ROME – Matteo Messina Denaro’s long record as a murderer – renegade mobsters said he would boast of enough murders to fill a graveyard – has greatly polished his credentials among his peers as the main boss of the Sicilian Mafia.
After evading capture for 30 years while still running much of the mafia’s affairs, he was arrested on Monday at a clinic in Palermo where the convicted gangster was undergoing chemotherapy. But while he was transferred to a maximum-security prison in mainland Italy early Tuesday, given the syndicate’s more than centenary roots and rules, his capture is unlikely to spell Cosa Nostra’s demise.
“We don’t know exactly what will happen,” Palermo Attorney General Lia Sava told state radio Rai about the future of the mafia.
“But one thing is certain. Cosa Nostra consists of rules. She has relied on these rules for 150 years, so she will certainly enforce these rules to repair the damage and thus create the new governance structure that will be needed after the arrest,” Sava said.
While Messina Denaro wielded great influence in the mafia, the Cosa Nostra lacked a top capo for decades, investigators say.
The almost mythical figure of a “boss of bosses” ended in 1993 with the arrest of Salvatore “Toto” Riina, who had been Italy’s top fugitive for 23 years, in a Palermo hideout.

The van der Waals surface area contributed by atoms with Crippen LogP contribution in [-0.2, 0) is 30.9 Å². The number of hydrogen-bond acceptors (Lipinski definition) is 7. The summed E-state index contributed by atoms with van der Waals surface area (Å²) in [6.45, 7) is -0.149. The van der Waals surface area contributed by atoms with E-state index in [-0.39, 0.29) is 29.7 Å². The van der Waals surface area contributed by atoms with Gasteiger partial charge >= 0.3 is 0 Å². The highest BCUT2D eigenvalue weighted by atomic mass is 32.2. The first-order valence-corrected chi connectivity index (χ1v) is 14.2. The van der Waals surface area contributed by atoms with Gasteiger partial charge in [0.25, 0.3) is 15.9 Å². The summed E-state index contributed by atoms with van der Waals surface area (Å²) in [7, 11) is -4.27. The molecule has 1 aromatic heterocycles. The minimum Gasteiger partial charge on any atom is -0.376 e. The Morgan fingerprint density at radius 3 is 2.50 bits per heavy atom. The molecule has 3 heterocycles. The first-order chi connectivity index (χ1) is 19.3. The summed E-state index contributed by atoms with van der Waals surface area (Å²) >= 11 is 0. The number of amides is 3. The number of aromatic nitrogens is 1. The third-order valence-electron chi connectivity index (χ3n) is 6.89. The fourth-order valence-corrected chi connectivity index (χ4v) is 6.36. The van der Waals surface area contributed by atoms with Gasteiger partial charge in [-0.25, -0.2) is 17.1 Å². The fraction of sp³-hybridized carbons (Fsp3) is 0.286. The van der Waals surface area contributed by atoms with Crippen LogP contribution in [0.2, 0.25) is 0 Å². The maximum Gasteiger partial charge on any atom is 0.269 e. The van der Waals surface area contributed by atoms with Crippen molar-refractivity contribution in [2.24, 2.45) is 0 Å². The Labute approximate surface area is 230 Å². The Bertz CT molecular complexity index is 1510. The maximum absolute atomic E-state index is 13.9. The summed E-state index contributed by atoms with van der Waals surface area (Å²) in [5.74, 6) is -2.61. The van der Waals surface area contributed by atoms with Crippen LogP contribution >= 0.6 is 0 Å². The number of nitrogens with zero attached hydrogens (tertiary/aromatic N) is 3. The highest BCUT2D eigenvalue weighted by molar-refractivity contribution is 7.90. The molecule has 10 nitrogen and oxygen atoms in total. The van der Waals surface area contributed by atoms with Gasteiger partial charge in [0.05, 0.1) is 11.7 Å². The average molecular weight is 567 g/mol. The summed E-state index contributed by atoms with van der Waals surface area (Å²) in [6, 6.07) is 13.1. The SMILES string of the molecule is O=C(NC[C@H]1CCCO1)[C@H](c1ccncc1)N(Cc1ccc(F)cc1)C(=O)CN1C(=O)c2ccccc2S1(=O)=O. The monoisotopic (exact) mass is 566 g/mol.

According to trial testimonies that led to his conviction for many murders, including the 1992 bombings that killed Italy’s two top anti-mafia judges, Riina was in charge of the Cosa Nostra’s “commission,” which ran illicit deals and a strategy deadly retaliation against the Mafia for its crackdown on the mob.
“After Riina, there was never an absolute boss,” said Francesco Lo Voi, Rome’s chief prosecutor, who took office last year after serving as Palermo’s chief prosecutor and helping to coordinate the hunt for Messina Denaro.
Even if the figure of “capo di capi” still existed, Messina Denaro would not have qualified because he hails from Castelvetrano on Sicily’s western edge, not Palermo or the surrounding country, noted Lo Voi, citing Cosa Nostra rules.
Still, Messina Denaro, the son of a crime boss, “was one of the main bosses and (he) had connections to other criminal organizations in Italy and abroad,” Lo Voi told The Associated Press.
“Therefore, his arrest at this moment certainly represents an earthquake for Cosa Nostra,” Lo Voi said.
Messina Denaro’s standing was also bolstered by his acrimonious record as a murderous clan boss who ruled much of western Sicily, Lo Voi said.
A military plane took Messina Denaro on Tuesday to a maximum-security prison in L’Aquila in the central Apennines, where strict rules for top organized crime bosses who do not cooperate with authorities include severely curtailed visitor rights.
Italy’s national anti-mafia prosecutor Giovanni Melillo said putting Messina Denaro behind bars will not change the strategy Cosa Nostra has been pursuing for more than a decade.
That strategy is “no longer one of violence” against the state, Melillo said on state television Monday night, referring to the 1992 bombings that killed Palermo prosecutors Giovanni Falcone and Paolo Borsellino and the 1993 bombings on churches in Rome, the Uffizi Gallery in Florence and an art gallery in Milan, part of the mafia’s attempt to get the state to stop its crackdown on Cosa Nostra.